By 1990-91, goals per game dropped to 6.9. By the new millennium, they plummeted to 5.5. Mario Lemieux was the last man to score 60 goals in a season.
Professional hockey players began learning to adapt to the slower game. In juniors, Hitchcock said, players were taught to keep their sticks on the ice and check the proper way. But when they reached the AHL and NHL, the attitude was "just don’t get beat," even it meant using your stick and cheating. Hence, the goal decline.
Now, he said, "You’re asking players to relearn what they were taught 15 to 20 years earlier, and it’s not easy."
The scoring decline combined with a drop in TV ratings, attendance problems in some markets, and growing complaints about obstruction from players as renowned as Lemieux. Then last year came the lockout.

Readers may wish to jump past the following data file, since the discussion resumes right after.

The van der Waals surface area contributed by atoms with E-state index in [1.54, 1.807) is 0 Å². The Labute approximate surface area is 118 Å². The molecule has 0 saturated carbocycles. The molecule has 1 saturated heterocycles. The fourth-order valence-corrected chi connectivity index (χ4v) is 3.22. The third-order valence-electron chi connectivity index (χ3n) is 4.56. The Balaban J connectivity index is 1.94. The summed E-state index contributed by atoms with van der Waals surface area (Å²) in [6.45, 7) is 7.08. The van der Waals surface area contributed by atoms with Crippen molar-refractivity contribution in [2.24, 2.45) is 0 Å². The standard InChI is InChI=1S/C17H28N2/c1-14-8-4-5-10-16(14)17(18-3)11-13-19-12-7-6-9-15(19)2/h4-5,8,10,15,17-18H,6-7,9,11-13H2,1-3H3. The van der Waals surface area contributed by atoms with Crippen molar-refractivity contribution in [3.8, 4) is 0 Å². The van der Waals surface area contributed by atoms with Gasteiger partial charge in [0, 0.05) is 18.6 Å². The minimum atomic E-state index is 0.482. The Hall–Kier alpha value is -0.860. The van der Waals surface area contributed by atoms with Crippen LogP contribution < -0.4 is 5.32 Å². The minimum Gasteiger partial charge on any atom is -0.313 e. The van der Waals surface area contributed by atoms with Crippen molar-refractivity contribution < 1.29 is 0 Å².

A solution began to emerge during the lockout’s darkest hour between Colin Campbell, the league’s director of hockey operations, and Brendan Shanahan, a member of the NHL Players Association’s executive committee.
As polarized as Bettman and the union were as they discussed a new collective-bargaining agreement, they were in full agreement on one issue: The on-ice product needed radical change.
The two sides formed a competition committee that had players, coaches, general managers and even owners suggesting improvements. Their objectives: more skating, more scoring and more excitement.
First, they redesigned the rink, moving the goal line two feet closer to the back boards, creating four more feet of space in the offensive zone.
Now offensive players had more room to work in front of the net. They also moved the blue lines two feet closer to the center red line, reducing the neutral zone to 50 feet from 54. Again, more space in the offensive zone.